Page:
Beck

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Band Summary

Average User Rating 8.90
Total Reviews 2
Last Reviewed August 20th, 2006
 
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0 of 0 people found the following review helpful:
Beck brings magic to the Wiltern
Venue/Date: The Wiltern (Los Angeles, CA)
Concert Date:  
June 21st, 2006
Reviewer: aceshooter

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8.84
Mischief in his ways

Performing in L.A., Beck wryly salts reality by hanging out with a bunch of fakes.

By Richard Cromelin, Times Staff Writer

Beck played with a string section Tuesday at the Wiltern LG but not the kind you might think. On his current tour, the mischievous musician and his band are joined on stage by a group of alter egos in the form of marionettes, each precisely costumed, detailed and deployed to correspond to one of the live players.

By planting a video camera right in front of their dollhouse of a stage, the production made them larger than life at the Wiltern it was the puppets, not the people, that were projected on the large video screen throughout the show, moving mouths, arms and legs in coordination with the real musicians.

One thing this showed is that Beck knows how to keep things interesting, bringing something new and entertaining to a tour that's essentially an in-betweener his new album isn't out until fall, and most of this show's tricks, such as the scene in which the band members sit down and have dinner on stage, are holdovers from his most recent tours.

The puppetry (created by L.A.-based Puppetown Productions, best-known for the Comedy Central show "Crank Yankers") also evoked Beck's early days in Los Angeles clubs, when he'd spike his sets with offbeat, performance-art elements.

This was more sophisticated, of course, and it was strange to periodically catch yourself watching the puppets on the screen and taking a liking to them as if they were actually the performers. If there was some higher commentary intended, it might have involved the ease with which image and reality can be blurred.

Or it might have been just for fun. It certainly stayed central to the concert (the first of two sold-out nights at the Wiltern), with new twists constantly popping up. The miniature stage at one point had its own little interior video screen, and then there was the Puppet Cam, attached to one of the little guys' heads and projecting his viewpoint as he roamed the stage.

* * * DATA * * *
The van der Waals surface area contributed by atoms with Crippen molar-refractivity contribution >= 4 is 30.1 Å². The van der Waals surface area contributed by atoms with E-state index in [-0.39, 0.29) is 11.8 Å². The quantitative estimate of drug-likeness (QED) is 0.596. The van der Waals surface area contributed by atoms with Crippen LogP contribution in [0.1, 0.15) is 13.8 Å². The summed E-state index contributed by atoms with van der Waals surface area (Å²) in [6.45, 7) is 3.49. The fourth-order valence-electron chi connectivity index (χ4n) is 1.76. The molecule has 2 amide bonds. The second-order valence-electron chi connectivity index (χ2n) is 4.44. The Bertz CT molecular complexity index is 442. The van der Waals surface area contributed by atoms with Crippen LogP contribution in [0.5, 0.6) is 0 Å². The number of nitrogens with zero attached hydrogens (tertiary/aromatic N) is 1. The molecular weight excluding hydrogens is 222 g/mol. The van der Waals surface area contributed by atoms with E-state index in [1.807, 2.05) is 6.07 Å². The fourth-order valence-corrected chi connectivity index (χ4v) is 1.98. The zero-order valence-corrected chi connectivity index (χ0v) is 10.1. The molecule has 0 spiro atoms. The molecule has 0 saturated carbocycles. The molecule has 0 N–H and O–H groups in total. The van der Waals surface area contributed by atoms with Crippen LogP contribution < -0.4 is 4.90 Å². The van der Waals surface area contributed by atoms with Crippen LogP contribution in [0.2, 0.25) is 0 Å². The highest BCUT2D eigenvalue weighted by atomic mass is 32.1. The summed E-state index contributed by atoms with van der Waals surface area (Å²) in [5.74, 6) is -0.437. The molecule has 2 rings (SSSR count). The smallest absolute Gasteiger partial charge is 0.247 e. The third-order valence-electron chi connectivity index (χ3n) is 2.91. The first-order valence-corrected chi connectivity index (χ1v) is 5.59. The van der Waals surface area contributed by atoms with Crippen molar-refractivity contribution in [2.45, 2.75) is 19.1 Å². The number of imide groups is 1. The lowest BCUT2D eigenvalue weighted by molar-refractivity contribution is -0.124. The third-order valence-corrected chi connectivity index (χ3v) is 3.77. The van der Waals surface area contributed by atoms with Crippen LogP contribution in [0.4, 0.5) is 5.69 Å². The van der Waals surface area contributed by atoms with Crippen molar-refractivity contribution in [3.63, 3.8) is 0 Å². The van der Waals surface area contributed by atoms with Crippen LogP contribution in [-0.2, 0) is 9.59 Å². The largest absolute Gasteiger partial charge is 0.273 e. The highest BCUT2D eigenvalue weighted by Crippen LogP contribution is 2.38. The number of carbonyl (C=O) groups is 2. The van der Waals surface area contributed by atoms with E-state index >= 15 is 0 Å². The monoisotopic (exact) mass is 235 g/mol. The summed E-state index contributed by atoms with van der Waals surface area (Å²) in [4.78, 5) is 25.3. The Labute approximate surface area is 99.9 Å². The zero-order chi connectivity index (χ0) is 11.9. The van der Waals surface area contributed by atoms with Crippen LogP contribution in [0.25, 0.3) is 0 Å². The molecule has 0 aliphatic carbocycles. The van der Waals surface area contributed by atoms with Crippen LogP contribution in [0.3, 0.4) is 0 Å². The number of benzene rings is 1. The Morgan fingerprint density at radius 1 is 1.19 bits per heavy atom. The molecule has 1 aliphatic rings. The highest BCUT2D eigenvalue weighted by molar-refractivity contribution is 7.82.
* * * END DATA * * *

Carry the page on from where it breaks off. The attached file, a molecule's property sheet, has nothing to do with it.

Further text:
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0 of 0 people found the following review helpful:
Beck is a master at making weird very cool
Venue/Date: Madison Square Garden Arena (New York, NY)
Concert Date:  
October 18th, 2006
Reviewer: aceshooter

      Venue Parking  
      Venue Security  
      Opening Band  
      Opening Song  
      Set List  
      Band Connection  
      Band Energy/Intensity/Showmanship  
      ConcertGoer Energy/Intensity  
      Sound Quality  
      Set and Lighting Design (SLD)  
      The Finish/Encore  
8.95
PUPPETS TAKE MANHATTAN
By DAN AQUILANTE
Slideshow image

Beck set a unique, playful stage at the Garden Wednesday.


POP chameleon Beck twisted the minimalist mantra "less is more" into little is large with a rocking puppet show at Madison Square Garden's Theater Wednesday.

Musically, it was a safe deal for both fan and band. Beck anchored the 100-minute set with his hits from the past dozen years, while he featured well-chosen selections from his just-released CD "The Information."

He used his groundbreaking 1994 single "Loser" to open the show. It was excellent, as were "Devil's Haircut," "Black Tambourine," "Where It's At" and "Guero." Of the new songs, "Nausea" was tops.

But it wasn't the music that made this performance so compelling. It was the staging.

The concert was of a mirror reflected in a mirror.

Ready to get dizzy? Beck and his band were, of course, onstage playing the music. At center stage, where most rock outfits place their drummer, was a small, exactly detailed marionette stage, on which puppets (dressed like the band) aped every move that flesh 'n' blood Beck and his pals made.

The real-time puppet show of the concert was projected on the stage-wide video screen behind the actual band.

So when Beck would sing a lead, the video cameras at the little stage would do a close-up of the singing Beck puppet, which was flashed on the big screen behind living, breathing, singing Beck..
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